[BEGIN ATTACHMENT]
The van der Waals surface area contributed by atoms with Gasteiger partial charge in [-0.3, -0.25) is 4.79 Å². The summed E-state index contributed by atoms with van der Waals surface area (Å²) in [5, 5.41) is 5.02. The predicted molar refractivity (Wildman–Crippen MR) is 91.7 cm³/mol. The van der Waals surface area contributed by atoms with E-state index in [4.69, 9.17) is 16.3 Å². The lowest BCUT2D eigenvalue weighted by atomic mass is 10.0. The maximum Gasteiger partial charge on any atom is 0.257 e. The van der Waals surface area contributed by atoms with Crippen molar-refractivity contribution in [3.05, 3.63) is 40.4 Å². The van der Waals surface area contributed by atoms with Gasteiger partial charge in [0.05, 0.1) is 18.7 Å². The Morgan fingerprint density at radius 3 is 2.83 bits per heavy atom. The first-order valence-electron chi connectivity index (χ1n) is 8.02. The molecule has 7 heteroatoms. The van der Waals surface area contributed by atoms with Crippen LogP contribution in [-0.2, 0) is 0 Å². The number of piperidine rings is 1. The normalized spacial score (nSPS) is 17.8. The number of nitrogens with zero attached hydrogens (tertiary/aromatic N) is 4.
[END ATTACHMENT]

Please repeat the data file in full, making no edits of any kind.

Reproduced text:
The van der Waals surface area contributed by atoms with Gasteiger partial charge in [-0.3, -0.25) is 4.79 Å². The summed E-state index contributed by atoms with van der Waals surface area (Å²) in [5, 5.41) is 5.02. The predicted molar refractivity (Wildman–Crippen MR) is 91.7 cm³/mol. The van der Waals surface area contributed by atoms with E-state index in [4.69, 9.17) is 16.3 Å². The lowest BCUT2D eigenvalue weighted by atomic mass is 10.0. The maximum Gasteiger partial charge on any atom is 0.257 e. The van der Waals surface area contributed by atoms with Crippen molar-refractivity contribution in [3.05, 3.63) is 40.4 Å². The van der Waals surface area contributed by atoms with Gasteiger partial charge in [0.05, 0.1) is 18.7 Å². The Morgan fingerprint density at radius 3 is 2.83 bits per heavy atom. The first-order valence-electron chi connectivity index (χ1n) is 8.02. The molecule has 7 heteroatoms. The van der Waals surface area contributed by atoms with Crippen LogP contribution in [-0.2, 0) is 0 Å². The number of piperidine rings is 1. The normalized spacial score (nSPS) is 17.8. The number of nitrogens with zero attached hydrogens (tertiary/aromatic N) is 4.